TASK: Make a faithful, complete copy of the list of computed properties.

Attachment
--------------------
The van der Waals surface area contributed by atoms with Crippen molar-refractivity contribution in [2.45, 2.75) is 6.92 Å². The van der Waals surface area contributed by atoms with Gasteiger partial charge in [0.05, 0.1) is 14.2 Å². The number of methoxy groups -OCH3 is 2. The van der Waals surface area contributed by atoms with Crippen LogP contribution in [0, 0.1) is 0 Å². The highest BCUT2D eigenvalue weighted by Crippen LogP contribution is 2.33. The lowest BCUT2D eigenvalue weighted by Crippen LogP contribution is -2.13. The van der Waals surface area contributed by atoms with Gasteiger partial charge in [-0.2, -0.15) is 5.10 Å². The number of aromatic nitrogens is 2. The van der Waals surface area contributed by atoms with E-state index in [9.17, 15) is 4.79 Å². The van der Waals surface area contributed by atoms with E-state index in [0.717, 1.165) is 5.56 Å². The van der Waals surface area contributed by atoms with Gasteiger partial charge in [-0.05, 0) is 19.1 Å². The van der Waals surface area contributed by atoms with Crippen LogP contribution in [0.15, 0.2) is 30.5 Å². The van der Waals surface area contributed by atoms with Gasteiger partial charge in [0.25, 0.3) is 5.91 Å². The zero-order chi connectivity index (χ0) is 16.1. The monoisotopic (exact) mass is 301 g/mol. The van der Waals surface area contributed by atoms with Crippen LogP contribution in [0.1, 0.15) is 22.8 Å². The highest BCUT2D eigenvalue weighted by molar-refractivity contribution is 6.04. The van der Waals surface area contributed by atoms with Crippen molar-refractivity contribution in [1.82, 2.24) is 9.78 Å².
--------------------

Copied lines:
The van der Waals surface area contributed by atoms with Crippen molar-refractivity contribution in [2.45, 2.75) is 6.92 Å². The van der Waals surface area contributed by atoms with Gasteiger partial charge in [0.05, 0.1) is 14.2 Å². The number of methoxy groups -OCH3 is 2. The van der Waals surface area contributed by atoms with Crippen LogP contribution in [0, 0.1) is 0 Å². The highest BCUT2D eigenvalue weighted by Crippen LogP contribution is 2.33. The lowest BCUT2D eigenvalue weighted by Crippen LogP contribution is -2.13. The van der Waals surface area contributed by atoms with Gasteiger partial charge in [-0.2, -0.15) is 5.10 Å². The number of aromatic nitrogens is 2. The van der Waals surface area contributed by atoms with E-state index in [9.17, 15) is 4.79 Å². The van der Waals surface area contributed by atoms with E-state index in [0.717, 1.165) is 5.56 Å². The van der Waals surface area contributed by atoms with Gasteiger partial charge in [-0.05, 0) is 19.1 Å². The van der Waals surface area contributed by atoms with Crippen LogP contribution in [0.15, 0.2) is 30.5 Å². The van der Waals surface area contributed by atoms with Gasteiger partial charge in [0.25, 0.3) is 5.91 Å². The zero-order chi connectivity index (χ0) is 16.1. The monoisotopic (exact) mass is 301 g/mol. The van der Waals surface area contributed by atoms with Crippen LogP contribution in [0.1, 0.15) is 22.8 Å². The highest BCUT2D eigenvalue weighted by molar-refractivity contribution is 6.04. The van der Waals surface area contributed by atoms with Crippen molar-refractivity contribution in [1.82, 2.24) is 9.78 Å².